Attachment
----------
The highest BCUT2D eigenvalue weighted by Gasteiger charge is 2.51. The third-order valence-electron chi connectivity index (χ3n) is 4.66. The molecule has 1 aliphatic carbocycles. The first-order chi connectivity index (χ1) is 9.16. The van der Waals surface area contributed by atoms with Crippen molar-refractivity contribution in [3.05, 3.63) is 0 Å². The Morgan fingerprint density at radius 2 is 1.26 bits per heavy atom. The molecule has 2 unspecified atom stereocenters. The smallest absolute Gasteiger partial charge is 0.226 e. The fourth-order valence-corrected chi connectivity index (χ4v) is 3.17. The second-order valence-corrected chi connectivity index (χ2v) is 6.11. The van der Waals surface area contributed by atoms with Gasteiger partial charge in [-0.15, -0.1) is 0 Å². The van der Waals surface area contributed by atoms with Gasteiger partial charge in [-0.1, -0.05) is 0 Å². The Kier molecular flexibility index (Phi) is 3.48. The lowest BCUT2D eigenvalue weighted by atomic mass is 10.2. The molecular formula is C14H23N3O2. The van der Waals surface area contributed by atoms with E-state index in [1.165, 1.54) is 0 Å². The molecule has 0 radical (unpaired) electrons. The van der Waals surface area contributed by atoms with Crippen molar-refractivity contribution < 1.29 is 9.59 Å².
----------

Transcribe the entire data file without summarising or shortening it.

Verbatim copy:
The highest BCUT2D eigenvalue weighted by Gasteiger charge is 2.51. The third-order valence-electron chi connectivity index (χ3n) is 4.66. The molecule has 1 aliphatic carbocycles. The first-order chi connectivity index (χ1) is 9.16. The van der Waals surface area contributed by atoms with Crippen molar-refractivity contribution in [3.05, 3.63) is 0 Å². The Morgan fingerprint density at radius 2 is 1.26 bits per heavy atom. The molecule has 2 unspecified atom stereocenters. The smallest absolute Gasteiger partial charge is 0.226 e. The fourth-order valence-corrected chi connectivity index (χ4v) is 3.17. The second-order valence-corrected chi connectivity index (χ2v) is 6.11. The van der Waals surface area contributed by atoms with Gasteiger partial charge in [-0.15, -0.1) is 0 Å². The van der Waals surface area contributed by atoms with Gasteiger partial charge in [-0.1, -0.05) is 0 Å². The Kier molecular flexibility index (Phi) is 3.48. The lowest BCUT2D eigenvalue weighted by atomic mass is 10.2. The molecular formula is C14H23N3O2. The van der Waals surface area contributed by atoms with E-state index in [1.165, 1.54) is 0 Å². The molecule has 0 radical (unpaired) electrons. The van der Waals surface area contributed by atoms with Crippen molar-refractivity contribution < 1.29 is 9.59 Å².